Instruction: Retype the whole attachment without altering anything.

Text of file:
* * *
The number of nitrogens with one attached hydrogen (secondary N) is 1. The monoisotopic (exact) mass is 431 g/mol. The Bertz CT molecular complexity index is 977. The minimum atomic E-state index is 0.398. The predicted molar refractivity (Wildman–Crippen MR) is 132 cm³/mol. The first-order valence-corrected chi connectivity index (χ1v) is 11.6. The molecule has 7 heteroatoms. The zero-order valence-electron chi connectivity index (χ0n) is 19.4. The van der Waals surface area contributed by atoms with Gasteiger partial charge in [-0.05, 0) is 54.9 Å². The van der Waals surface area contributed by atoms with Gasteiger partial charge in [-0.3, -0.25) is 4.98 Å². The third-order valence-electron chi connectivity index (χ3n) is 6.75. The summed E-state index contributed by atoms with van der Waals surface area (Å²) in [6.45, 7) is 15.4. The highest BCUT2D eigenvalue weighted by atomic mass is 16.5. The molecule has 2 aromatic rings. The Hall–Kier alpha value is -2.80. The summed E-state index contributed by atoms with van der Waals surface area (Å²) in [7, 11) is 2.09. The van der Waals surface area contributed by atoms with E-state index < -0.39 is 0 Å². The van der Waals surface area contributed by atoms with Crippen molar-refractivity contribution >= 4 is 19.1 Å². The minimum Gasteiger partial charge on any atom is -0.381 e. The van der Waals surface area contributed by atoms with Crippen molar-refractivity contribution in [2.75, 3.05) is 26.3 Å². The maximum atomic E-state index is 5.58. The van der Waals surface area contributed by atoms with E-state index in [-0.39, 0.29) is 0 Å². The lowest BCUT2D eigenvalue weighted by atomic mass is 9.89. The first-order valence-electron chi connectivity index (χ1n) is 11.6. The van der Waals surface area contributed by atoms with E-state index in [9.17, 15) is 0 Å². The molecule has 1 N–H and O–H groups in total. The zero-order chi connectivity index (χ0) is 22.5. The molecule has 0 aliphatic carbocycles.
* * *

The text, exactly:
The number of nitrogens with one attached hydrogen (secondary N) is 1. The monoisotopic (exact) mass is 431 g/mol. The Bertz CT molecular complexity index is 977. The minimum atomic E-state index is 0.398. The predicted molar refractivity (Wildman–Crippen MR) is 132 cm³/mol. The first-order valence-corrected chi connectivity index (χ1v) is 11.6. The molecule has 7 heteroatoms. The zero-order valence-electron chi connectivity index (χ0n) is 19.4. The van der Waals surface area contributed by atoms with Gasteiger partial charge in [-0.05, 0) is 54.9 Å². The van der Waals surface area contributed by atoms with Gasteiger partial charge in [-0.3, -0.25) is 4.98 Å². The third-order valence-electron chi connectivity index (χ3n) is 6.75. The summed E-state index contributed by atoms with van der Waals surface area (Å²) in [6.45, 7) is 15.4. The highest BCUT2D eigenvalue weighted by atomic mass is 16.5. The molecule has 2 aromatic rings. The Hall–Kier alpha value is -2.80. The summed E-state index contributed by atoms with van der Waals surface area (Å²) in [7, 11) is 2.09. The van der Waals surface area contributed by atoms with E-state index < -0.39 is 0 Å². The van der Waals surface area contributed by atoms with Crippen molar-refractivity contribution >= 4 is 19.1 Å². The minimum Gasteiger partial charge on any atom is -0.381 e. The van der Waals surface area contributed by atoms with Crippen molar-refractivity contribution in [2.75, 3.05) is 26.3 Å². The maximum atomic E-state index is 5.58. The van der Waals surface area contributed by atoms with E-state index in [-0.39, 0.29) is 0 Å². The lowest BCUT2D eigenvalue weighted by atomic mass is 9.89. The first-order valence-electron chi connectivity index (χ1n) is 11.6. The van der Waals surface area contributed by atoms with E-state index in [9.17, 15) is 0 Å². The molecule has 1 N–H and O–H groups in total. The zero-order chi connectivity index (χ0) is 22.5. The molecule has 0 aliphatic carbocycles.